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Mantissa Corp. v. Ondot Systems, Inc.

United States District Court, S.D. Texas, Houston Division

September 26, 2019




         For the reasons given below, the parties’ “Joint Motion for Indicative Ruling Regarding Rule 60(b) Motion to Vacate, ” ECF No. 129, is DENIED.

         Plaintiff filed this patent infringement suit in April of 2015. On August 10, 2017, this Court issued a memorandum opinion granting summary judgment in Defendants’ favor on grounds of patent-ineligibility, ECF No. 119, and entered a final judgment, ECF No. 120. Plaintiff appealed to the United States Court of Appeals for the Federal Circuit, ECF No. 122, where the matter remains pending.

         On May 8, 2019, Plaintiff and Defendants filed a joint motion asking this Court to issue an indicative ruling stating that if the Federal Circuit were to remand the case to this Court, this Court would grant the parties’ joint motion to vacate the August 10, 2017 order and opinion. In support of their motion, the parties aver that they have entered into an settlement agreement, that “[a] condition of the agreement is vacatur of this Court’s August 10, 2017 order and opinion (either by this Court or the Federal Circuit), ” and that, “[a]bsent vacatur, the settlement cannot be implemented, and litigation between the parties in this case (including the Federal Circuit appeal and any proceedings on remand) will continue.” ECF No. 129 at 2.

         After reviewing the joint motion, this Court ordered the parties to file a joint statement “explaining why they have conditioned settlement on vacatur of the August 10, 2017 order and opinion.” ECF No. 130 at 2 (citing Marseilles Hydro Power LLC v. Marseilles Land & Water Co., 481 F.3d 1002, 1004 (7th Cir. 2007)).

         The parties responded with the following statement:

If the ruling was affirmed by the CAFC, collateral estoppel would preclude any future assertions. Consequently, the parties cannot merely dismiss the case and return to the status quo. The Marseilles Hydro Power v. Marseilles Land & Water Co. case is, therefore, distinguishable because the court in that case concluded that the plaintiff would not be prejudiced by lack of vacatur.

ECF No. 131.

         Federal Rule of Civil Procedure 60(b) grants district courts the authority to “relieve a party . . . from a final judgment” if “applying [the judgment] prospectively is no longer equitable” or for “any other reason that justifies relief.” Fed.R.Civ.P. 60(b)(5), (6). Federal Rule of Civil Procedure 62.1 provides that, when a motion is made for relief that the district court lacks authority to grant due to a pending appeal, the court may “(1) defer considering the motion; (2) deny the motion; or (3) state either that it would grant the motion if the court of appeals remands for that purpose or that the motion raises a substantial issue.” The value of judicial decisions to the public and the interest in maintaining judicial economy by avoiding routine vacatur of judicial decisions both weigh against granting the parties’ requested relief. See U.S. Bancorp Mortg. Co. v. Bonner Mall P’ship, 513 U.S. 18 (1994).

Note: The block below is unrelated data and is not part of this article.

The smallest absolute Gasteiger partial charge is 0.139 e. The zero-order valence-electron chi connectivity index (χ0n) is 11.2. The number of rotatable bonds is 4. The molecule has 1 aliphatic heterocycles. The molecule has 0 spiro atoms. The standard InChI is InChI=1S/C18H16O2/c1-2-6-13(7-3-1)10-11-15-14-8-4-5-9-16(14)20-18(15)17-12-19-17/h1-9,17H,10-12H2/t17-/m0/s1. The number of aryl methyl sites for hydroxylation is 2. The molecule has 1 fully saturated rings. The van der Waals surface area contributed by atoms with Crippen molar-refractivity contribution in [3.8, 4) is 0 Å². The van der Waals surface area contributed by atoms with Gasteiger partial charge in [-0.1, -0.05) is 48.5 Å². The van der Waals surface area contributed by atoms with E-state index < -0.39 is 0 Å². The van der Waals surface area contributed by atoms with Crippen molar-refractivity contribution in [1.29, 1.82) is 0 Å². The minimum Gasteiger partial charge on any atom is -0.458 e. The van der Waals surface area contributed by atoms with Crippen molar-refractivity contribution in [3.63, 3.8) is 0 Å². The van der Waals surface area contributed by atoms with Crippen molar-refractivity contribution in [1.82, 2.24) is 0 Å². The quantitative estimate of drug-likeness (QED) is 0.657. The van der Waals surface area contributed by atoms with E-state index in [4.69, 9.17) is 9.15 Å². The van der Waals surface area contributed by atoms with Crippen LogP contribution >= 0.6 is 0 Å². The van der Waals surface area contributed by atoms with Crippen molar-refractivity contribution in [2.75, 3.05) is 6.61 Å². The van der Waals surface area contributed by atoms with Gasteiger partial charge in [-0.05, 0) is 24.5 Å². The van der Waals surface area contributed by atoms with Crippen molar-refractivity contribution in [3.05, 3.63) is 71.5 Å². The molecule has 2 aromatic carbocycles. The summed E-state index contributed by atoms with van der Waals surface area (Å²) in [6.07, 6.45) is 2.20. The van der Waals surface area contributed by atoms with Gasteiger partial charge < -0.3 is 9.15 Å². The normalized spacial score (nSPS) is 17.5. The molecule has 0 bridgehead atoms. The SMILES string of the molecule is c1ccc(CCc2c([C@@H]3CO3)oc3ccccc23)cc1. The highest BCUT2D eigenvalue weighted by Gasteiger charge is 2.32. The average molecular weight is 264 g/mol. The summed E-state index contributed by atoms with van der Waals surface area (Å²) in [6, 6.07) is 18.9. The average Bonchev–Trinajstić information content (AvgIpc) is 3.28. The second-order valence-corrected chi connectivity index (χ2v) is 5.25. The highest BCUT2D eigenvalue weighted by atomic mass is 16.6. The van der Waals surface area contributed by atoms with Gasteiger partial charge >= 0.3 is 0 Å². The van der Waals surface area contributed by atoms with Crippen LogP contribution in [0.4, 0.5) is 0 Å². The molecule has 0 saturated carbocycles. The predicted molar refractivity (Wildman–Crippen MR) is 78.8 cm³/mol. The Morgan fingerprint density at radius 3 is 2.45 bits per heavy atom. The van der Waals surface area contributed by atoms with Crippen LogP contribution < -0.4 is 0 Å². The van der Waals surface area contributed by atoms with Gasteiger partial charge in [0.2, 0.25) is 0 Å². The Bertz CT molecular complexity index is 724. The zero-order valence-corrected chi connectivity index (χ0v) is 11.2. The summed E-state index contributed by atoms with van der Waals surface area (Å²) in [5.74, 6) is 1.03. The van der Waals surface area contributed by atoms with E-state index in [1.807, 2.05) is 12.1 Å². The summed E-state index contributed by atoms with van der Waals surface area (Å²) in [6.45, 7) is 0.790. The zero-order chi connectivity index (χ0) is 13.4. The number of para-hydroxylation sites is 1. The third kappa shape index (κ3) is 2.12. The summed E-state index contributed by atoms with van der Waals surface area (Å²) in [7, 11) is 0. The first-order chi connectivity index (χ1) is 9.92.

Judicial precedents are presumptively correct and valuable to the legal community as a whole. They are not merely the property of private litigants and should stand unless a court concludes that the public interest would be served by a vacatur.
[W]hile the availability of vacatur may facilitate settlement after the judgment under review has been rendered and certiorari granted (or appeal filed), it may deter settlement at an earlier stage. Some litigants, at least, may think it worthwhile to roll the dice rather than settle in the district court, or in the court of appeals, if, but only if, an unfavorable outcome can be washed away by a settlement-related vacatur. And the judicial economies achieved by settlement at the district-court level are ordinarily much more extensive than those achieved by settlement on appeal.

Id. at 26-28 (citations omitted). Caselaw indicates that the mere fact that a settlement has occurred is not sufficient to justify vacatur of a final judgment. See Id . at 29. Considerations may be somewhat different when a settlement is conditioned on vacatur, but even then, the parties must be able to articulate a legitimate reason for conditioning the settlement on vacatur: at a minimum, the reason cannot be based on a mistaken understanding of law or fact. See Marseilles Hydro Power, 481 F.3d at 1004 (explaining that “it has become apparent, from the parties’ response to our request for a fuller statement of why they have conditioned settlement on the vacating of the district court’s decision . . ., that their reason for seeking this relief rests on a misunderstanding, ” and denying relief).

         Here, the parties’ explanation of why they have chosen to condition settlement on vacatur-i.e., because “[i]f the ruling was affirmed by the [Federal Circuit], collateral estoppel would preclude any future assertions”-demonstrates a fundamental misunderstanding. If the parties settled the matter without conditioning their settlement on vacatur of this Court’s judgment, the Federal Circuit would not need to affirm this Court’s ruling but would presumably dismiss the appeal in light of the settlement.[1] Thus, as in Marseilles Hydro Power, the parties’ own ...

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